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Articles / Applying to College / Help for Girlfriend Reapplying to College After Hiatus

Help for Girlfriend Reapplying to College After Hiatus

Sally Rubenstone
Written by Sally Rubenstone | June 10, 2013

Question: My girlfriend was accepted to many different colleges, coming out of high school, going into the fall 2011 semester. She finally decided on one college and was all setup up to go, but she couldn’t afford the price of the dorms so she ended up not going. She tried attending the local junior college for a semester but didn’t like it and ended up dropping her classes. She has been working the whole time since high school and now has money saved up. How does she go about reapplying to a university?

If your girlfriend did not complete even one semester at the JC, she would reapply to college as a freshman, but she still must list the junior college on her application. She should explain to admission officials why she attended only briefly and then left, along with what she has been doing since. (If there’s no obvious place to include this, she can send a separate letter by email to each college she applies to or she can look for an “Additional Information” section on her applications.)

If your girlfriend earned SOME credit from the community college, she may have to apply as a transfer, but this will depend on both the amount of credit she earned and on the policies at the colleges on her list. (She might have to contact each one individually to find out if she should apply as a freshman or as a transfer, if she’s not sure. And these policies can vary from college to college.)

Whether she is applying as a freshman or a transfer, her applications will ask her if she ever previously applied to this college. If the answer is yes, then she must say so. She can also contact those colleges to which she previously applied to ask if she needs to re-send her transcript and test scores or if they still have that information on file.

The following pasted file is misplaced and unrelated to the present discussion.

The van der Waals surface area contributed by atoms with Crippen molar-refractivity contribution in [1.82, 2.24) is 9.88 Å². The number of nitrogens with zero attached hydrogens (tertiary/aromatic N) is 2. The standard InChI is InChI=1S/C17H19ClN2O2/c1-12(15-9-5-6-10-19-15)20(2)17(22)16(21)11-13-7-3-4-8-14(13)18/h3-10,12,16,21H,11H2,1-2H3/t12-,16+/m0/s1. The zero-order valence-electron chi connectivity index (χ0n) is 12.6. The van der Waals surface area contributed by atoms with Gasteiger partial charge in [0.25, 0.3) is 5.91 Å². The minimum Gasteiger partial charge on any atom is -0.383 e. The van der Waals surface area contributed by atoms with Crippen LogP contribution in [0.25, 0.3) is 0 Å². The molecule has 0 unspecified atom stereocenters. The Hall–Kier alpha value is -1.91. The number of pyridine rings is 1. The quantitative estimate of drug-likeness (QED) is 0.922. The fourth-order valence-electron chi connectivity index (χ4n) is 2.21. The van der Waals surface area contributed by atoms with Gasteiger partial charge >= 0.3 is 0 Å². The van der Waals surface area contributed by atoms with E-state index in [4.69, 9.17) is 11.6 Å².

SAT and ACT scores are good for five years. So if your girlfriend took these tests within that time frame, she does not need to take them again.

Applying to college after a break of a couple years really isn’t much different than applying straight from high school except that colleges will want to know what the applicant has been doing with the time since high school graduation. So, as I noted above, your girlfriend must explain what she has been up to. She should be sure include her short stint in the junior college and why she left as well as her job history and any other worthwhile pursuits she’s been involved with (sports, hobbies, family activities, volunteering, etc.). She will probably have to submit new teacher references, too, which might be a little tricky since she’s not in school right now. The colleges that she applied to two years ago probably did not save her old references, but she can ask if they did and, if so, if these will suffice.

It is likely that any college that accepted her previously will admit her again once she’s shown that she has spent this time earning money to afford college. She may also want to expand her college list so that it includes schools that could provide enough financial aid to make dorm life affordable, if she still would prefer to live in a dorm.

As your girlfriend goes through this process, she might find it a bit daunting. It’s daunting for almost everyone but perhaps more so for those who are not in school. So she shouldn’t hesitate to phone or email admission offices directly if she’s confused and needs assistance.

Good luck to her!


Written by

Sally Rubenstone

Sally Rubenstone

Sally Rubenstone knows the competitive and often convoluted college admission process inside out: From the first time the topic of college comes up at the dinner table until the last duffel bag is unloaded on a dorm room floor. She is the co-author of Panicked Parents' Guide to College Admissions; The Transfer Student's Guide to Changing Colleges and The International Student's Guide to Going to College in America. Sally has appeared on NBC's Today program and has been quoted in countless publications, including The New York Times, The Washington Post, USA Weekend, USA Today, U.S. News & World Report, Newsweek, People and Seventeen. Sally has viewed the admissions world from many angles: As a Smith College admission counselor for 15 years, an independent college counselor serving students from a wide range of backgrounds and the author of College Confidential's "Ask the Dean" column. She also taught language arts, social studies, study skills and test preparation in 10 schools, including American international schools in London, Paris, Geneva, Athens and Tel Aviv. As senior advisor to College Confidential since 2002, Sally has helped hundreds of students and parents navigate the college admissions maze. In 2008, she co-founded College Karma, a private college consulting firm, with her College Confidential colleague Dave Berry, and she continues to serve as a College Confidential advisor. Sally and her husband, Chris Petrides, became first-time parents in 1997 at the ripe-old age of 45. So Sally was nearly an official senior citizen when her son Jack began the college selection process, and when she was finally able to practice what she had preached for more than three decades.

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